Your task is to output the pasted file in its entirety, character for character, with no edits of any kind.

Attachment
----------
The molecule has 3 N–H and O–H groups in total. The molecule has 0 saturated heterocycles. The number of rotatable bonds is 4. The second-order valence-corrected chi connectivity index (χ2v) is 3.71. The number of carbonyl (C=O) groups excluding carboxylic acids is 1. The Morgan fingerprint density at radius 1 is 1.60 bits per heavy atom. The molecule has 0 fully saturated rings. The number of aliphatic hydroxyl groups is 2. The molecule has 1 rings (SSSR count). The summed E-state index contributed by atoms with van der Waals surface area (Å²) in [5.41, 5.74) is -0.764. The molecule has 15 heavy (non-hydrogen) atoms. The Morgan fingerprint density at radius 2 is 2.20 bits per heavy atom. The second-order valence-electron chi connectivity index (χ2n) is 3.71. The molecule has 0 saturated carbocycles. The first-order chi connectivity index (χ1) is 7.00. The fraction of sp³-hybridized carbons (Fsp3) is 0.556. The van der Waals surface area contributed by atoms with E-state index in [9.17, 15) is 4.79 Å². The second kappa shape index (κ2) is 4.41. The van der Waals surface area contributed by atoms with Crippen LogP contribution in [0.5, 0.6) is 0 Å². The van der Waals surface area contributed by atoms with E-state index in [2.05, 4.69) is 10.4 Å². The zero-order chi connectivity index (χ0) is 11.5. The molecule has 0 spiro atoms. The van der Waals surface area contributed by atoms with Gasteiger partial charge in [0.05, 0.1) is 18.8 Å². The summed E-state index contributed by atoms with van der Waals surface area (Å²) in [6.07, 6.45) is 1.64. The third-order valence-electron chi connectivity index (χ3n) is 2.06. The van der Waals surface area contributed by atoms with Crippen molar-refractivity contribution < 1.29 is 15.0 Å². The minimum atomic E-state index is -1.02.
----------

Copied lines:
The molecule has 3 N–H and O–H groups in total. The molecule has 0 saturated heterocycles. The number of rotatable bonds is 4. The second-order valence-corrected chi connectivity index (χ2v) is 3.71. The number of carbonyl (C=O) groups excluding carboxylic acids is 1. The Morgan fingerprint density at radius 1 is 1.60 bits per heavy atom. The molecule has 0 fully saturated rings. The number of aliphatic hydroxyl groups is 2. The molecule has 1 rings (SSSR count). The summed E-state index contributed by atoms with van der Waals surface area (Å²) in [5.41, 5.74) is -0.764. The molecule has 15 heavy (non-hydrogen) atoms. The Morgan fingerprint density at radius 2 is 2.20 bits per heavy atom. The second-order valence-electron chi connectivity index (χ2n) is 3.71. The molecule has 0 saturated carbocycles. The first-order chi connectivity index (χ1) is 7.00. The fraction of sp³-hybridized carbons (Fsp3) is 0.556. The van der Waals surface area contributed by atoms with E-state index in [9.17, 15) is 4.79 Å². The second kappa shape index (κ2) is 4.41. The van der Waals surface area contributed by atoms with Crippen LogP contribution in [0.5, 0.6) is 0 Å². The van der Waals surface area contributed by atoms with E-state index in [2.05, 4.69) is 10.4 Å². The zero-order chi connectivity index (χ0) is 11.5. The molecule has 0 spiro atoms. The van der Waals surface area contributed by atoms with Gasteiger partial charge in [0.05, 0.1) is 18.8 Å². The summed E-state index contributed by atoms with van der Waals surface area (Å²) in [6.07, 6.45) is 1.64. The third-order valence-electron chi connectivity index (χ3n) is 2.06. The van der Waals surface area contributed by atoms with Crippen molar-refractivity contribution < 1.29 is 15.0 Å². The minimum atomic E-state index is -1.02.